The UK200Group is campaigning for greater clarity and is holding a debate on 11th May which you can watch on-line and ask questions in advance by registering at

The BBC has tried to take an in-depth look at the points made the government’s own leaflet. Below are a few examples:

The claim: Over three million UK jobs are linked to exports to the EU

The methodology is suspect. The Treasury worked out what proportion of the country's total economic output is made up of exports to the EU. Then it calculated that proportion of the UK labour force. And that's the answer

The claim: EU co-operation makes it easier to keep criminals and terrorists out of the UK.

Tricky - there are arguments on both sides, but a former head of MI6 says the co-operation would continue even if the UK left the EU. Many of the agreements between UK and other European countries has nothing to do with membership of the EU only the European Arrest warrant is.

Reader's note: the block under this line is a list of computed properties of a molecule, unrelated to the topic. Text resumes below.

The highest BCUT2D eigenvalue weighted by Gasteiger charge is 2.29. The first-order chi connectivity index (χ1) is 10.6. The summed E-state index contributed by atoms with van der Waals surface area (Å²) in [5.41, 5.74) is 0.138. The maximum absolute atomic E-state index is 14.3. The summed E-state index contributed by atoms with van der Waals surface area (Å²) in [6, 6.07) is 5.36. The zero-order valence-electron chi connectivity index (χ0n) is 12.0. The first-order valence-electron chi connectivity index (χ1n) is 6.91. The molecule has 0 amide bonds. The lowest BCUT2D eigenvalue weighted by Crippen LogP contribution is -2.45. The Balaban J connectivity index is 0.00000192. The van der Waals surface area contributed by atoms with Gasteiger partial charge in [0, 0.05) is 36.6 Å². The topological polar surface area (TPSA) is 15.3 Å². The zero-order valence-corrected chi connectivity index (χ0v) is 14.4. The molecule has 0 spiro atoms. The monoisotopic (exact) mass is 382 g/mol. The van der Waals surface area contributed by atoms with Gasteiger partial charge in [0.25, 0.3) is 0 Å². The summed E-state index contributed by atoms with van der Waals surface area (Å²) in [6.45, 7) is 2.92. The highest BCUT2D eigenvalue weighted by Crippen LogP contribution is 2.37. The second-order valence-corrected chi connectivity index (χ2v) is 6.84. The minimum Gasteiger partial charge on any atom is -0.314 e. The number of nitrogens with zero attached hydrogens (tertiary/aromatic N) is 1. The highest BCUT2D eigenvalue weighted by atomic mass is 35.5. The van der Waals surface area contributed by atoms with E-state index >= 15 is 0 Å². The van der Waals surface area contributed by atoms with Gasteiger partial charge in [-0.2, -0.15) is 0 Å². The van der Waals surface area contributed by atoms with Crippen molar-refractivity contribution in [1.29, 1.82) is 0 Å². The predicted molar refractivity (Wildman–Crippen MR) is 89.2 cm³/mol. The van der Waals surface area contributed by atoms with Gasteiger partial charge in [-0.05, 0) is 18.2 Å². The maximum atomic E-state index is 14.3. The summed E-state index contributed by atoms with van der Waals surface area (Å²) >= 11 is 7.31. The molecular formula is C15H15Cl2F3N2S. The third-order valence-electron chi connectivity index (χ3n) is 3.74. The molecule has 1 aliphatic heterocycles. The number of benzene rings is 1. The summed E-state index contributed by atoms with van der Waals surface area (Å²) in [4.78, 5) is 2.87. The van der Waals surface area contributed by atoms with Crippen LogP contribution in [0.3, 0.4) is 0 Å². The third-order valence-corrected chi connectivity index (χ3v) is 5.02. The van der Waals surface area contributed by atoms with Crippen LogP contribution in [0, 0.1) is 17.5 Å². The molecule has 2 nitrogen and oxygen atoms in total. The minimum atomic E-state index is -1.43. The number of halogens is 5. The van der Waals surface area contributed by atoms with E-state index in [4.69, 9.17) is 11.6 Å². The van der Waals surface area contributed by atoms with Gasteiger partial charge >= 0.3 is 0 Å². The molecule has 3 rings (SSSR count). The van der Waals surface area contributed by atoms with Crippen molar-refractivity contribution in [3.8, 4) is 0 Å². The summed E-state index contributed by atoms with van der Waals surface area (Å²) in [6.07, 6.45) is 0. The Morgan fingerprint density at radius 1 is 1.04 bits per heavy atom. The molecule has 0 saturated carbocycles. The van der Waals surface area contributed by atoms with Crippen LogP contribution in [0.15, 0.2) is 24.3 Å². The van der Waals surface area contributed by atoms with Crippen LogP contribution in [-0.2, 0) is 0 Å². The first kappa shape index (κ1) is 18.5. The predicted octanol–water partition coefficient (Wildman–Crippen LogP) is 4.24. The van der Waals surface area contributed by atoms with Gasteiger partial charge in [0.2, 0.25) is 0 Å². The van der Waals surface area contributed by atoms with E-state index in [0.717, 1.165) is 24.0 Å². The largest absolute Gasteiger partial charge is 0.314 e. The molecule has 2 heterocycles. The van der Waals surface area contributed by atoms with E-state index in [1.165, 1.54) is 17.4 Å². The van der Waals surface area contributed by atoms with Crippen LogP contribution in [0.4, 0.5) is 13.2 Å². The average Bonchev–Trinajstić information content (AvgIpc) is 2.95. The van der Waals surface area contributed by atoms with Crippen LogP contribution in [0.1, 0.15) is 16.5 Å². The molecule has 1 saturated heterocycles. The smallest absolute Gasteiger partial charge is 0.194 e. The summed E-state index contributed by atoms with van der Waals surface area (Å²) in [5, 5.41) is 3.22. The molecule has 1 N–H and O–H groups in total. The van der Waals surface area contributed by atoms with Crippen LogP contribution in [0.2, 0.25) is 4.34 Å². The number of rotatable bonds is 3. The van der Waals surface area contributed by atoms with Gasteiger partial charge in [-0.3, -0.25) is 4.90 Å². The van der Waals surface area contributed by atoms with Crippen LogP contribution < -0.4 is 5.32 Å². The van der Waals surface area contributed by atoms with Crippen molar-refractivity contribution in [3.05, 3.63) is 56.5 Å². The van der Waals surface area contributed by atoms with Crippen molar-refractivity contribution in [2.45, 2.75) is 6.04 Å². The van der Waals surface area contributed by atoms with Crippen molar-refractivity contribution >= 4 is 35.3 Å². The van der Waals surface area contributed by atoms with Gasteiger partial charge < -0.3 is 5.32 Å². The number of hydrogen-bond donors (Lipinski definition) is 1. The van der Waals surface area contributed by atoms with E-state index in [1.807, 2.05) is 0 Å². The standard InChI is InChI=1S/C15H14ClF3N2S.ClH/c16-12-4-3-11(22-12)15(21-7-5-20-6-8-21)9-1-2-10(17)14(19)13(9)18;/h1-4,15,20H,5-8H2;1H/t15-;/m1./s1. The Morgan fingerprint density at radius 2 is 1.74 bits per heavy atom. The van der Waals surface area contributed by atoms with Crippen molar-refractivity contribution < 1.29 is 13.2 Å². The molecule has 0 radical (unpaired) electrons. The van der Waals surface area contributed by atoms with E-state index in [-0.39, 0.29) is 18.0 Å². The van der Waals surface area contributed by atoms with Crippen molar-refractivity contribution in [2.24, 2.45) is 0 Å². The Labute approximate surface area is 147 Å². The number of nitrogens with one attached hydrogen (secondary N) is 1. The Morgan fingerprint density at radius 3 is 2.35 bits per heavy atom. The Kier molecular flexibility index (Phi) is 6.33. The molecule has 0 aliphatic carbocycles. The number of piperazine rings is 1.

The claim: EU reforms in the 1990s resulted in a drop in fares of over 40% for lower cost flights within Europe as well as opening up new routes across the continent.

It's true that the fares have dropped, but other parts of the world also have low-cost airlines, so it's hard to conclude it wouldn't have happened without EU reforms. However, the boss of Easyjet has been pretty vocal in her view that leaving the EU would be very bad news for low-cost carriers but this might be more to do with currency changes.

The claim: From next year, mobile phone roaming charges will be abolished across the EU, saving UK customers up to 38p per minute on calls.

It is reasonable to allow the EU to take credit for the abolition of roaming charges next year, although we can't necessarily say that if the UK left the EU there couldn't still be a deal to abolish them.